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Dillian Whyte owes Anthony Joshua for making his training regime more scientific, less caveman

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Three ways Joshua can beat Parker (1:50)

Steve Bunce thinks Anthony Joshua will have to spend all 12 rounds on a ring with Joseph Parker in a world heavyweight unification fight on 31st March. (1:50)

Dillian Whyte says he owes Anthony Joshua one -- and he is not just talking about having a rematch.

Ahead of Saturday's clash with Lucas Browne (25-0, 22 KOs) at London's O2 Arena, Whyte is grateful for the IBF-WBA titleholder's influence on his career and admits fights against him in 2009 and 2015 were life-changing moments.

Following his first professional defeat to Joshua in December 2015, Whyte is now following his rival's blueprint for success after adopting a scientific approach.

"My whole career I've been training by myself," Whyte told ESPN. "I looked around after that fight and I realised my conditioning wasn't the greatest but I'm more scientific now and less of the caveman -- you have to be in this day and age.

"I work with the strength and conditioning team at Loughborough University and they had a ridiculous amount of gold medals at the last Olympics.

"Science and facts work and it shows what I was doing was wrong. When me and Joshua clashed he had all the science and backing behind him from the English Institute of Sport [in Sheffield].

"But I was doing it all by myself. When you are coming up against someone like that it does make a difference to have all this support.

"I've been trying to assimilate what he has been doing in my own training. I've got a garage with bags and a ring in it for the boxing side of it. It works."

Whyte has registered six wins since losing to Joshua, lifted the British title and beaten the likes of former WBC world title challenger Dereck Chisora and former European champion Robert Helenius.

Whyte's revival has earned him No. 1 status in the WBC and No. 4 with the IBF and WBO governing bodies' rankings.

'The Body Snatcher' is hoping for a shot at either WBC champion Deontay Wilder (40-0, 39 KOs) or the winner of Joshua (20-0, 20 KOs) unification bout against WBO champion Joseph Parker (24-0, 18 KOs), who fight at Cardiff's Principality Stadium on March 31.

"The plan is for a world title fight this year and I've got to keep working towards it," Whyte told ESPN. "I'm a tough man with true grit and I refuse to give up and go away. I keep fighting back.

"There's all sorts of talks with rematches and fighting for world titles but I'm just trying to focus on what's in front of me -- I'm trying to give Browne that credit he deserves.

"I'm in the top ten with all the world governing bodies. All the fights are within reach for me. Deontay Wilder makes sense and that's the fight we will push for but the rematch with Joshua could come up as well as we and will look at that too."

While Whyte's boxing future has the potential to be an exciting one if he beats Browne, he believes he would have ended in jail had it not been for the sport. He claims he was stabbed and shot in the leg in his youth.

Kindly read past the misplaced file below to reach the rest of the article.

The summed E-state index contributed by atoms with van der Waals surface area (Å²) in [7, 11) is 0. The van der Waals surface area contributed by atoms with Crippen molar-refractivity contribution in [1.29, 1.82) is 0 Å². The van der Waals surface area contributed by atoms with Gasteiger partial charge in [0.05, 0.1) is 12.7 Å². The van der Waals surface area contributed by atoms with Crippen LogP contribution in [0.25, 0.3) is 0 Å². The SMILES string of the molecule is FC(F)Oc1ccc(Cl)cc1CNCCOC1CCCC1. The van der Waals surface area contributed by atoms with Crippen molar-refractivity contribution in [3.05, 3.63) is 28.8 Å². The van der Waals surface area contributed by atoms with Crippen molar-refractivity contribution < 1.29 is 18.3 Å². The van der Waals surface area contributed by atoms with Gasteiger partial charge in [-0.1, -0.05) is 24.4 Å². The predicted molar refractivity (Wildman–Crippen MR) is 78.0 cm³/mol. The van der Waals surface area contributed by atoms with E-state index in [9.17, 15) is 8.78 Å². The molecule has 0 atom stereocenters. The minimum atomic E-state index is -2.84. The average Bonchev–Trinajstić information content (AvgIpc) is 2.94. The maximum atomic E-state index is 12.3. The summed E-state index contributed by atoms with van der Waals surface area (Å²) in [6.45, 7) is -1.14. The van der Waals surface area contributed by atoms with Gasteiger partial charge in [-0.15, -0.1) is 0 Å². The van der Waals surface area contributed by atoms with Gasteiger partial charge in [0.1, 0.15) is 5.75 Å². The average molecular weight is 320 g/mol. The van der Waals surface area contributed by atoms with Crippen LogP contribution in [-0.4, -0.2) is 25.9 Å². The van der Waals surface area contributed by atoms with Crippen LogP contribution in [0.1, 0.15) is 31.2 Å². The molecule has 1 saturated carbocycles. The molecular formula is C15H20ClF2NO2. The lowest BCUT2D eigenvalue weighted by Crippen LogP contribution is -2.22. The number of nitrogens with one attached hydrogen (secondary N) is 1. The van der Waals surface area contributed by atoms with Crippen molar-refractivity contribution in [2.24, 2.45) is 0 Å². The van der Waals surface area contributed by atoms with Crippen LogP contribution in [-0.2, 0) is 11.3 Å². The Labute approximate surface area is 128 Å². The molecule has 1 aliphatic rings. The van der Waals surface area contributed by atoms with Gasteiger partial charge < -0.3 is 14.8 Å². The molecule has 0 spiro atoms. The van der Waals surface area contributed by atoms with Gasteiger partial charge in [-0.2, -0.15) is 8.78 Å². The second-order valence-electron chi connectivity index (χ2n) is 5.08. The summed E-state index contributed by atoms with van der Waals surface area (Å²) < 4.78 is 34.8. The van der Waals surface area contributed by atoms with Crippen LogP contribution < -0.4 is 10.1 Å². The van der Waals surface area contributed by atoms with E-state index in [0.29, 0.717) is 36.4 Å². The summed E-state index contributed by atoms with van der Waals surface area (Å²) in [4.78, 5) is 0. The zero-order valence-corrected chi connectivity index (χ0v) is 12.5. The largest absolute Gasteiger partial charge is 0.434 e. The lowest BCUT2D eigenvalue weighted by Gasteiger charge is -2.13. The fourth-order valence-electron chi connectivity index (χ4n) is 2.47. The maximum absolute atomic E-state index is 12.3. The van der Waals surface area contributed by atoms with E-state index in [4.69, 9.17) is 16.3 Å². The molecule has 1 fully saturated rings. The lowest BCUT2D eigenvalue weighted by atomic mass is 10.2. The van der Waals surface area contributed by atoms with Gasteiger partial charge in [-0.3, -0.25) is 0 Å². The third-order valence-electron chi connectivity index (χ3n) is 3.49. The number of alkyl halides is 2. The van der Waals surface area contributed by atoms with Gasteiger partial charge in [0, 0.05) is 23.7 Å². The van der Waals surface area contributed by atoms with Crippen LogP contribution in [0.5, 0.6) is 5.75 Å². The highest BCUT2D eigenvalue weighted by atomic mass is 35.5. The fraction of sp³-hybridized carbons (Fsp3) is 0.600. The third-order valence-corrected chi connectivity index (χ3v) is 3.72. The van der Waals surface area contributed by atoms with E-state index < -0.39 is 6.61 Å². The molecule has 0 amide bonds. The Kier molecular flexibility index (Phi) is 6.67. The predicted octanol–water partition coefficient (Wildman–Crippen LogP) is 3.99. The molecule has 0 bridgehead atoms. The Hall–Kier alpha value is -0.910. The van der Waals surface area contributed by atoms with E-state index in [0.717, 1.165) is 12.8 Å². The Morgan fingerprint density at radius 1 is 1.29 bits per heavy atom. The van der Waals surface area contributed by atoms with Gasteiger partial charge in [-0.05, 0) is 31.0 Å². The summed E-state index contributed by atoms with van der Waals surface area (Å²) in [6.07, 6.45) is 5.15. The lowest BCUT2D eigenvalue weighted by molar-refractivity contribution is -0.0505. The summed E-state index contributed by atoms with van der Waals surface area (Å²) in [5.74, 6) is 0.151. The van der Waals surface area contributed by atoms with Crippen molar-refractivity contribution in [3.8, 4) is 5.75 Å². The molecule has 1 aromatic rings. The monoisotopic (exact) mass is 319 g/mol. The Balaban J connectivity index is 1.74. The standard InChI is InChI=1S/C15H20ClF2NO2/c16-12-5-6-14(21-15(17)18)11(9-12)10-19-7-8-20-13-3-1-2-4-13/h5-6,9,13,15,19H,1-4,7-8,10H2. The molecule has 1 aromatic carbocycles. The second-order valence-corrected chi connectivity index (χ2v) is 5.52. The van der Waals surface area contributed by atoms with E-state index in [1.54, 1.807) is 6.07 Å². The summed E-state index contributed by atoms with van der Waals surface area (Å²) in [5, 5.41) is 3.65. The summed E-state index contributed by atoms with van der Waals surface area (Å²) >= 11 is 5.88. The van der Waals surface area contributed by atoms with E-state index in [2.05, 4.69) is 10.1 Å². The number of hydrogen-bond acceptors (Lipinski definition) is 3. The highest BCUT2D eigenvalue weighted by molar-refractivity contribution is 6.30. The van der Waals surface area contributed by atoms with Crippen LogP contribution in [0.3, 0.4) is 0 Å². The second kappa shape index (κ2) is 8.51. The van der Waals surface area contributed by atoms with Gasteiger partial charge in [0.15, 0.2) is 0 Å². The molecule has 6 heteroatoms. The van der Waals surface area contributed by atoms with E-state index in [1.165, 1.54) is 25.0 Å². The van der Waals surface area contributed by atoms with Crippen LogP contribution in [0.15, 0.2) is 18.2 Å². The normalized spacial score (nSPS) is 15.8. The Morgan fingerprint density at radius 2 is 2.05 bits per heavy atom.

"I got into some major trouble at 15 and was about to throw my life away," said Whyte, who was born in Jamaica but brought up in south London from the age of 12.

"I was one of those kids growing up that was written off and meant to be in prison by a certain age. I was getting into trouble for fighting and being a bad kid on the street.

"I found kickboxing and MMA and that kept me occupied and when I got into boxing I became serious about it. It kept me out of trouble because I was too tired to do anything else."

When the time came for Whyte's first amateur boxing bout, it was an interesting one that is still being talked about.

"Chris Okoh, who used to be a Commonwealth champion, trained me early on -- I was getting out-boxed all the time by amateurs," Whyte told ESPN. "I found it difficult at first.

"Then they asked me if I wanted to box on a show above a pub in north London. They said there's a guy from Finchley ABC who's looking for an opponent.

"They told me he's tall and big and everyone was raving about him. They had big plans for him but I didn't really care about that, I was a street kid and just wanted to fight. My coaches weren't sure about it for my first fight but I got annoyed about and I told them to give me the shot.

"Eventually they made the fight against Anthony Joshua and at the time I didn't know who he was. He was just an opponent, a kid from north London, but my coach knew they had plans for him."

Joshua, who was competing for the fourth time as an amateur, was floored during the bout that took place above a pub in Tufnell Park. Joshua recovered but Whyte won a three-round points decision.

"We were both raw, there was not a lot of boxing in the fight from me -- it was crude, I was just brawling but I put him down and he will never forget that," Whyte told ESPN.

When they met again as professionals in 2015, Joshua, who had since won gold at the 2012 Olympics, came out on top after surviving a second round crisis to flatten Whyte in the seventh round.

It was a pivotal moment for both: Joshua was crowned world champion in his next fight and Whyte realised he needed to make changes to how he prepared for fights.

"It's funny, fighting AJ was a turning point for me as an amateur and a professional because it made me realise what I needed to change and what I had to do," Whyte told ESPN.

"And after he lost to me he realised what he had to do and got bigger and stronger and started doing really well in the amateurs, going on to the Olympics."